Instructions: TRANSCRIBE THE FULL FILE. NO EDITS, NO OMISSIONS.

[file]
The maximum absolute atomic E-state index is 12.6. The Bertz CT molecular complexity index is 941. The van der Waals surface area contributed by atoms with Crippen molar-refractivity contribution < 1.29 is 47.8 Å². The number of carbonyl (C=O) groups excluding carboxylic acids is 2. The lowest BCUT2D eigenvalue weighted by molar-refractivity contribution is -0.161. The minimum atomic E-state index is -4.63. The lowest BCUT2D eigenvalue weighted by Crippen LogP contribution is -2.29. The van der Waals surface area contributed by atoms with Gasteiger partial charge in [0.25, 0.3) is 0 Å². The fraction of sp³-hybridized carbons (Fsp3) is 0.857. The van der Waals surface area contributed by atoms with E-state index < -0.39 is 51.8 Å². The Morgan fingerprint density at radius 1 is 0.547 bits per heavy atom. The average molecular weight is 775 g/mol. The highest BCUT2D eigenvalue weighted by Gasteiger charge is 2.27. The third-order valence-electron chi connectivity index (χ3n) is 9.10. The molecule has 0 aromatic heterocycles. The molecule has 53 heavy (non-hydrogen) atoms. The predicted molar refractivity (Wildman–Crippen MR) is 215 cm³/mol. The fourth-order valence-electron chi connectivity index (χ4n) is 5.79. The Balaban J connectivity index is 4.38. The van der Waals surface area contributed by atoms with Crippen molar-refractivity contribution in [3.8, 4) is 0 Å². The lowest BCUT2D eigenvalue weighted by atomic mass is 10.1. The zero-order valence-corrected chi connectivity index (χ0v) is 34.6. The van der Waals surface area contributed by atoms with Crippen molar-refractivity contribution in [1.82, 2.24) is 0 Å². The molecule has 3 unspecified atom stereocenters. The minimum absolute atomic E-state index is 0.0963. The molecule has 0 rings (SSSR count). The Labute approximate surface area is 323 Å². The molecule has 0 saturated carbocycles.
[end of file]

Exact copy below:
The maximum absolute atomic E-state index is 12.6. The Bertz CT molecular complexity index is 941. The van der Waals surface area contributed by atoms with Crippen molar-refractivity contribution < 1.29 is 47.8 Å². The number of carbonyl (C=O) groups excluding carboxylic acids is 2. The lowest BCUT2D eigenvalue weighted by molar-refractivity contribution is -0.161. The minimum atomic E-state index is -4.63. The lowest BCUT2D eigenvalue weighted by Crippen LogP contribution is -2.29. The van der Waals surface area contributed by atoms with Gasteiger partial charge in [0.25, 0.3) is 0 Å². The fraction of sp³-hybridized carbons (Fsp3) is 0.857. The van der Waals surface area contributed by atoms with E-state index < -0.39 is 51.8 Å². The Morgan fingerprint density at radius 1 is 0.547 bits per heavy atom. The average molecular weight is 775 g/mol. The highest BCUT2D eigenvalue weighted by Gasteiger charge is 2.27. The third-order valence-electron chi connectivity index (χ3n) is 9.10. The molecule has 0 aromatic heterocycles. The molecule has 53 heavy (non-hydrogen) atoms. The predicted molar refractivity (Wildman–Crippen MR) is 215 cm³/mol. The fourth-order valence-electron chi connectivity index (χ4n) is 5.79. The Balaban J connectivity index is 4.38. The van der Waals surface area contributed by atoms with Crippen molar-refractivity contribution in [3.8, 4) is 0 Å². The lowest BCUT2D eigenvalue weighted by atomic mass is 10.1. The zero-order valence-corrected chi connectivity index (χ0v) is 34.6. The van der Waals surface area contributed by atoms with Crippen molar-refractivity contribution in [1.82, 2.24) is 0 Å². The molecule has 3 unspecified atom stereocenters. The minimum absolute atomic E-state index is 0.0963. The molecule has 0 rings (SSSR count). The Labute approximate surface area is 323 Å². The molecule has 0 saturated carbocycles.